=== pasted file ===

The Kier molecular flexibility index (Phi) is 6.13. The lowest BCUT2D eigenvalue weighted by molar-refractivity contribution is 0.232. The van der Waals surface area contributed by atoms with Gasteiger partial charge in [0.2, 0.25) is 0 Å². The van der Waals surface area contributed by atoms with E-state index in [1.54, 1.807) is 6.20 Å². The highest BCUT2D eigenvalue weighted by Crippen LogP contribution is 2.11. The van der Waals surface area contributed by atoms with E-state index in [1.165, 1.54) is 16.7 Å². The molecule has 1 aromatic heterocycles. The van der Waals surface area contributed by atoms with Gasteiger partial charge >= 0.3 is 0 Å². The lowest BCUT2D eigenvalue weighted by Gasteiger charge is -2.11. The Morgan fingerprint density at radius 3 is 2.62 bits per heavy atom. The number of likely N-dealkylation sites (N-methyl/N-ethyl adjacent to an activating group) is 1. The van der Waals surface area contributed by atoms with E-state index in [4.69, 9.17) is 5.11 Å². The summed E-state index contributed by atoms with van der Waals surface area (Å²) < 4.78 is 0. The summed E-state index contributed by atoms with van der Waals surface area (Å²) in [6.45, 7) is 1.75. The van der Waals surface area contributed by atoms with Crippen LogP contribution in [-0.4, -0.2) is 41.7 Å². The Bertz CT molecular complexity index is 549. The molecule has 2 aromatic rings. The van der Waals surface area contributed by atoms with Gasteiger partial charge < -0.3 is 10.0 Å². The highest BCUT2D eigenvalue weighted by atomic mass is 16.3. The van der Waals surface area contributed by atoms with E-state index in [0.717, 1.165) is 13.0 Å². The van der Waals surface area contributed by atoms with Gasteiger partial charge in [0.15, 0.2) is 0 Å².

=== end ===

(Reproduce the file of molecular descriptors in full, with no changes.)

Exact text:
The Kier molecular flexibility index (Phi) is 6.13. The lowest BCUT2D eigenvalue weighted by molar-refractivity contribution is 0.232. The van der Waals surface area contributed by atoms with Gasteiger partial charge in [0.2, 0.25) is 0 Å². The van der Waals surface area contributed by atoms with E-state index in [1.54, 1.807) is 6.20 Å². The highest BCUT2D eigenvalue weighted by Crippen LogP contribution is 2.11. The van der Waals surface area contributed by atoms with E-state index in [1.165, 1.54) is 16.7 Å². The molecule has 1 aromatic heterocycles. The van der Waals surface area contributed by atoms with Gasteiger partial charge >= 0.3 is 0 Å². The lowest BCUT2D eigenvalue weighted by Gasteiger charge is -2.11. The Morgan fingerprint density at radius 3 is 2.62 bits per heavy atom. The number of likely N-dealkylation sites (N-methyl/N-ethyl adjacent to an activating group) is 1. The van der Waals surface area contributed by atoms with E-state index in [4.69, 9.17) is 5.11 Å². The summed E-state index contributed by atoms with van der Waals surface area (Å²) < 4.78 is 0. The summed E-state index contributed by atoms with van der Waals surface area (Å²) in [6.45, 7) is 1.75. The van der Waals surface area contributed by atoms with Crippen LogP contribution in [-0.4, -0.2) is 41.7 Å². The Bertz CT molecular complexity index is 549. The molecule has 2 aromatic rings. The van der Waals surface area contributed by atoms with Gasteiger partial charge < -0.3 is 10.0 Å². The highest BCUT2D eigenvalue weighted by atomic mass is 16.3. The van der Waals surface area contributed by atoms with E-state index in [0.717, 1.165) is 13.0 Å². The van der Waals surface area contributed by atoms with Gasteiger partial charge in [0.15, 0.2) is 0 Å².